In the longer run --- how do you see Aramco's IPO effecting the price? Or is it going to happen or not?

4 months after I wrote this below, I still think the Aramco looks unlikely.

 

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1 hour ago, Tom Kirkman said:

Keep writing : )   You covered valid points in a professional manner in your article.  Well done.

 

4 months after I wrote this below, I still think the Aramco looks unlikely.

 

All of your points are valid. However, if in case MbS is serious about the NPT and Saudi Vision 2030---he might need the money from Aramco's IPO---even though it might not get the anticipated or reported valuation.

I personally believe that Aramco's IPO is a sort of anchor....an event ...one of the most important factors holding the Vienna accord in hand and therefore the oil prices. If, as you say, it looks unlikely....the prices can fall precipitately. But as always once can deny this thought quite easily as there are other reasons for having a stable oil price as well.

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9 hours ago, Osama said:

Oil markets stand at a very interesting junction. Prices can go anywhere from here. I believe that we might be overestimating the effect of sanctions as there are many other factors to consider in it: 49% of Iran's oil exports go to China and India--both are not going to agree for cutting their imports. Also, we still have to see the response of the Iranian regime and that of EU, accounting for 20% of Iran's oil exports, which is also trying to salvage the Iran deal.

On the other hand the effect of a trade war is quite clear....

Here is my latest on oil markets:

The Two Factors To Watch In Today’s Oil Markets---https://oilprice.com/Energy/Crude-Oil/The-Two-Factors-To-Watch-In-Todays-Oil-Markets.html

Cc: @Tom Kirkman, @William Edwards, @Jan van Eck, @Dan Warnick.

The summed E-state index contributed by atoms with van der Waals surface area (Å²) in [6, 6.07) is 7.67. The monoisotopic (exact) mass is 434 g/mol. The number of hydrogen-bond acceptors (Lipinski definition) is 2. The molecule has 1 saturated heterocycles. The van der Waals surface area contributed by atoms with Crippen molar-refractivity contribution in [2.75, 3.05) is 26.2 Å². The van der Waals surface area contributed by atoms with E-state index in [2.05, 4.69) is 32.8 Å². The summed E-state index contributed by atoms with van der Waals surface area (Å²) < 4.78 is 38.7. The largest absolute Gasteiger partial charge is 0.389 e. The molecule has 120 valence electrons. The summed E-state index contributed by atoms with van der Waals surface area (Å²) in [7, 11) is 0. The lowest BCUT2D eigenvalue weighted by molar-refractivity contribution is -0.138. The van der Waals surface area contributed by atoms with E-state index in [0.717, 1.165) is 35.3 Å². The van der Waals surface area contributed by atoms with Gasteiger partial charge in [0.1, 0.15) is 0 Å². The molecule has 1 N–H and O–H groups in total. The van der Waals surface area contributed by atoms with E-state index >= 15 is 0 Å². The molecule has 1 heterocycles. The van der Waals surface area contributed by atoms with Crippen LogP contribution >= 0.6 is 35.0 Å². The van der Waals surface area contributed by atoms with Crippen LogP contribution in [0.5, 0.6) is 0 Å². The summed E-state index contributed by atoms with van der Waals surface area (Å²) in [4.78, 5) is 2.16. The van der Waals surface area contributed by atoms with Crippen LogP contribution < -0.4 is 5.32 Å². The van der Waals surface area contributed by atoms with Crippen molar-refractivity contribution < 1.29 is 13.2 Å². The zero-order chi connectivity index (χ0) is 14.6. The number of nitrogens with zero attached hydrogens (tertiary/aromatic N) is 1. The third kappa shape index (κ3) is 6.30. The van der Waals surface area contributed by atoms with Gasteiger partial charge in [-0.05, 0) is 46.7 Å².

Nice work, Osama. The factors that you mention are certainly significant inout to the speculative community and, in the short term, can influence prices as the longs add net positions to their speculative holdings. I might add a cautionary note, however. Speculative futures positions are a net sum game. No oil is consumed. Therefore what goes up must come down.

The current fervor for higher prices cannot be sustained. In fact, if you look carefully, you will note that the stated reasons for upward price moves happen AFTER, not before the fact. It is called "jumping on the bandwagon" or "the trend is your friend". Further, the wholesale adoption of the industry which bases its thinking on the premise that "if production equals demand prices will rise" has no basis in history. For proof, take an objective look ash the relationship between price movement and inventory accumulation during the 2014-2016 time frame. Prices fell dramatically while production struggled to keep up with demand in 2014. After pieces collapsed production significantly exceeded demand while prices slowly recovered. Speculative enthusiasm moves prices -- a balanced supply/demand picture does not.

My expectation is that, at some point, the accumulation of speculative long positions, which were accumulated during the "production cut" era, will be liquidated, with a resounding drop in price. AFTER the price drops, not before, the media will report on either the overproduction or the undersupply as the cause, when the real reason is "what goes up must come down".

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seems to me that speculation has suddenly taken on an entirely new atmosphere largely because of Trump's unpredictable moves that are not strategic. Look at the lira and the sudden sanctions on Turkey. Everything's so ... sudden lately, and no one can keep up and it's wreaking havoc on markets.